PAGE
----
Offering in-store pickups will cause net sales to go up by 7 percent for a similar reason. Nevertheless, only 43 percent of North American retailers make use of the gains from in-store pickup, compared to 78 percent of European retailers. L2’s report advises the American department stores to follow the lead of their counterparts across the pond.
Notably, however, half of shoppers who did opt to buy online and pickup in-store had problems with their order. On average, consumers saved less than two minutes with the option. Retailers will need to make the process more inefficient to maintain their customers.
As many researchers and agencies have remarked, the rise of mobile shopping and mobile use while in-store presents retailers with a number of opportunities.
Neiman Marcus was again on the front lines in bringing consumers’ mobile habits into the omnichannel retail mix. In October 2014, the retailer unveiled their “Snap.Find.Shop.” feature, which allows consumers to take a photo of an item and be shown a similar Neiman Marcus item (see story).
Mobile also allows the possibility of consumers being identified by their phone and sent targeted messages both while they are in the store and not, and the possibility of integrating the online cart into in-store purchases. Retailers are experimenting with these and related possibilities in some capacity, but both the technology and the proper use of it will need time to be worked out.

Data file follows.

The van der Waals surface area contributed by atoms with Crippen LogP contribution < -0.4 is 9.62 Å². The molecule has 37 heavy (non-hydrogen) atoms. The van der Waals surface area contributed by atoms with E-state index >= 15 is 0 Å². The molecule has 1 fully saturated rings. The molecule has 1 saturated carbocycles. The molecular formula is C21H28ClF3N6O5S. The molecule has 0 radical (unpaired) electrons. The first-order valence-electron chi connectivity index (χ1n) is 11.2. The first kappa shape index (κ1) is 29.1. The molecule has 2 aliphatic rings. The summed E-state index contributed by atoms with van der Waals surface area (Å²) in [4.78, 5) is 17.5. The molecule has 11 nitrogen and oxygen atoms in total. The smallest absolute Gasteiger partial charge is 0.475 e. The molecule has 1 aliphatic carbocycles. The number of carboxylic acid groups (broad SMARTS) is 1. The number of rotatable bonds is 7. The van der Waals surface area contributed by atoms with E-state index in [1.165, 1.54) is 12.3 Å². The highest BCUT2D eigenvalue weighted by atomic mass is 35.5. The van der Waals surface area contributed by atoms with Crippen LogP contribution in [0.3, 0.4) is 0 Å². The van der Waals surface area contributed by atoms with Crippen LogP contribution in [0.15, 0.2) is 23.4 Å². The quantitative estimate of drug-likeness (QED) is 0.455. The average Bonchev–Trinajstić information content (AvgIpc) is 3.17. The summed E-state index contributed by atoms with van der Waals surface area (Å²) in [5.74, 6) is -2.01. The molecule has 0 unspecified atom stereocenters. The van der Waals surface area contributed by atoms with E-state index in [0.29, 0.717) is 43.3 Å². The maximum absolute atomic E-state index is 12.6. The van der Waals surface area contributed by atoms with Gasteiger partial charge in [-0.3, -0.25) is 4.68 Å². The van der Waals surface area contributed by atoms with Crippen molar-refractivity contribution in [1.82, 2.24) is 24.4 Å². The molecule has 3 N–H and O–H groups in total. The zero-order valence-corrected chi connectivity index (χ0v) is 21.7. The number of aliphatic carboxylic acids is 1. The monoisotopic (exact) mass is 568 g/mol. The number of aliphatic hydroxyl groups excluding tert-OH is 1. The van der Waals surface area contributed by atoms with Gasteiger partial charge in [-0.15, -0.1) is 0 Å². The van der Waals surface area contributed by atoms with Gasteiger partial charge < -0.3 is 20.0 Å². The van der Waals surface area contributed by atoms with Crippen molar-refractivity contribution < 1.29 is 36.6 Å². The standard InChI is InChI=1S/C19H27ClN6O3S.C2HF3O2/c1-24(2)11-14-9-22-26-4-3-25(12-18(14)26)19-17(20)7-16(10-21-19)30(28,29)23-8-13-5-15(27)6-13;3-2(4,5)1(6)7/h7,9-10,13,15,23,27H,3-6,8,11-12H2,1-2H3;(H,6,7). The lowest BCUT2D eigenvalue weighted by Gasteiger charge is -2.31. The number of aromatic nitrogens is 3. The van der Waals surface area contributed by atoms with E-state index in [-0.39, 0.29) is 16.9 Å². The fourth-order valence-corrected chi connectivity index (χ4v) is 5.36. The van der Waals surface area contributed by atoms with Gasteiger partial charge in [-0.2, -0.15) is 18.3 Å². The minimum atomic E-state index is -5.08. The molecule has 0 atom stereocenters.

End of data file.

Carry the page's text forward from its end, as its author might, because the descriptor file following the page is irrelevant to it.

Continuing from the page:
However, a unified commerce experience hosting a single cart across all channels is the future of retail, but retailers are struggling to deliver, according to a January report by Boston Retail Partners.
Eighty-five percent of retailers list unified commerce as a top priority, meaning that soon customers will be able to shop, ship and pick-up products from wherever they wish. Getting there will involve improvements in point-of-sale hardware and software as well as increased support of mobile technology both for purchasing and recognition purposes (see story).
Indeed, investigations have shown that recent attempts at omnichannel marketing often backfire.
A Fashionbi report from this past December used the Instagram and Facebook accounts of mass-market brands, bridge brands, pret-a-porter brands and fashion footwear brands to judge their omnichannel prowess. The objective of the report was to gauge how well the surveyed brands, selected at random from different market sectors, use omnichannel strategies across their social, online and in-store channels.
During its research, Fashionbi found discrepancies in omnichannel strategies and found that here are opportunities being lost by brands not truly following through with omnichannel positioning. As an example of these misconnections, Fashionbi explained that if a consumer sees a pair of Jimmy Choo pumps on Instagram, but when she goes to purchase they are unavailable in-stores or not available in a particular size or color, this is a cause for discontentment and a lost sale (see story).
"Mobile is continuing to grow its role within the in-store shopping experience, acting as an on-the-go link between a customer’s online and offline brand experience," Mr. Levy said. "This open’s up opportunities for retailers to provide real-time updates and customized offers while customers are shopping in-store, as well as allow customers to communicate with the appropriate store personnel for in-store and curbside pickup."